Computational design of peptide-based materials with maximum entropy molecular simulation and data-driven modeling

Professor Andrew White, University of Rochester

Wednesday, January 30, 2019
3:25 p.m.–4:40 p.m.

Gavett Hall 202

Peptides are small proteins built from monomer units called amino acids. Peptides can be precisely synthesized using solid-phase peptide synthesis and their constituent amino acids can provide functional groups ranging from hydrogen bond-donors to aromatics. Peptides can be immobilized onto surfaces, nanoparticles, or formed into hydrogels. This flexibility and precise control give a wide-range of potential applications including self-assembling antifouling surface coatings, antimicrobial therapeutics, hydrogel vaccines, and nucleating crystal structures. In this talk, I will present computational methods my group has used to design peptides for antifouling, antimicrobial, and self-assembly. Our approach is to use insight from nature through data-driven informatics methods and maximum entropy molecular simulation. Molecular simulation seeks to model the dynamics of peptides at the atomic level. Maximum entropy methods minimally modify molecular simulations to match experimental data. This enables better accuracy, which is critical for modeling self-assembly of peptides, which is a complex multiscale process. Broadly our goal in methods development is to combine physics-based simulation with modern machine learning methods to create interpretable and accurate models. Most of our tools and methods are freely available and this talk will describe how they can be used for systems beyond peptides.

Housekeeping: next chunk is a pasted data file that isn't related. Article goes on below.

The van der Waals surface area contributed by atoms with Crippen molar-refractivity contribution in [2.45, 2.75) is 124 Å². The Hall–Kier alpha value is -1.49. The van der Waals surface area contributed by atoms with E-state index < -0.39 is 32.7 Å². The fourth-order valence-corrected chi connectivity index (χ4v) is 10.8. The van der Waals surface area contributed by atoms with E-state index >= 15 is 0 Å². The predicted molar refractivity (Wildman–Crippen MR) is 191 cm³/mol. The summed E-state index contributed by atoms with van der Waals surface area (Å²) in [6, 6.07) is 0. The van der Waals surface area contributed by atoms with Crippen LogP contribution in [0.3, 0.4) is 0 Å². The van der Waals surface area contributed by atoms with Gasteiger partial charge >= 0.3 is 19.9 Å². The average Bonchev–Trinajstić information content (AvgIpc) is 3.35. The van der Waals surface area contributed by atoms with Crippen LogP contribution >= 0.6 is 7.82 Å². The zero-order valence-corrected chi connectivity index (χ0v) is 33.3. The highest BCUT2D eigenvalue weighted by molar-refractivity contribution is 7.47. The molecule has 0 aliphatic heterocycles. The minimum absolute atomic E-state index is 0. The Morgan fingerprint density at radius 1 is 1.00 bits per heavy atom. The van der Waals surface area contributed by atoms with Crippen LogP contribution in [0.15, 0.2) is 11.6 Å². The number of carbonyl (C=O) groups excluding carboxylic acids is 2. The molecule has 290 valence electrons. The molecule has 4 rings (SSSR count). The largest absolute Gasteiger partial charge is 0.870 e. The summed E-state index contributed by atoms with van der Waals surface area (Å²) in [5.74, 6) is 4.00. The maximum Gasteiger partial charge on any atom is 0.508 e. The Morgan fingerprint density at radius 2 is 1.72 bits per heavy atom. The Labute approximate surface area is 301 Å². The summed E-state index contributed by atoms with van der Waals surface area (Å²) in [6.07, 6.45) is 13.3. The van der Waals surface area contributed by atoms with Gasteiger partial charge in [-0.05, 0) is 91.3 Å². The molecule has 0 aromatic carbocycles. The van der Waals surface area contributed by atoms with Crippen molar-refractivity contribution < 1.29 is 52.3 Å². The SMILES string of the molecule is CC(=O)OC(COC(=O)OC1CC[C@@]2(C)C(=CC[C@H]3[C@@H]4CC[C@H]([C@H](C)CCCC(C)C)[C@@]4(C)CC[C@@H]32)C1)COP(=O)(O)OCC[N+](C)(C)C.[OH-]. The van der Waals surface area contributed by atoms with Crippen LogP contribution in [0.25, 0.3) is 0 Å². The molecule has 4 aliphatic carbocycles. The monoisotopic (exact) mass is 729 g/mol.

BIO:  Dr. White graduated from Rose-Hulman Institute of Technology in 2008 with a BS in chemical engineering. While at Rose, he spent a year studying at the Otto-von Guericke Universität in Magdeburg, Germany. While there, he worked for six months in a microbiology lab at the Max Planck Institute for Dynamics of Complex Technical Systems with Professor Hartmut Grammel in Germany. Dr. White completed a PhD in chemical engineering at the University of Washington in 2013. The thesis topic was the creation of non-fouling surfaces with computational modeling. Next, Dr. White worked with Professor Greg Voth at University of Chicago as a Post-doctoral fellow in the Institute for Biophysical Dynamics from 2013-2014. In Chicago, he developed new methods for mixing simulations and experiments. Dr. White is currently and has been an assistant professor at University of Rochester since 2015. Dr. White enjoys jogging, snowboarding and sometimes graphical design. His artwork appeared in at the Visualization Center Museum in Sweden in 2013.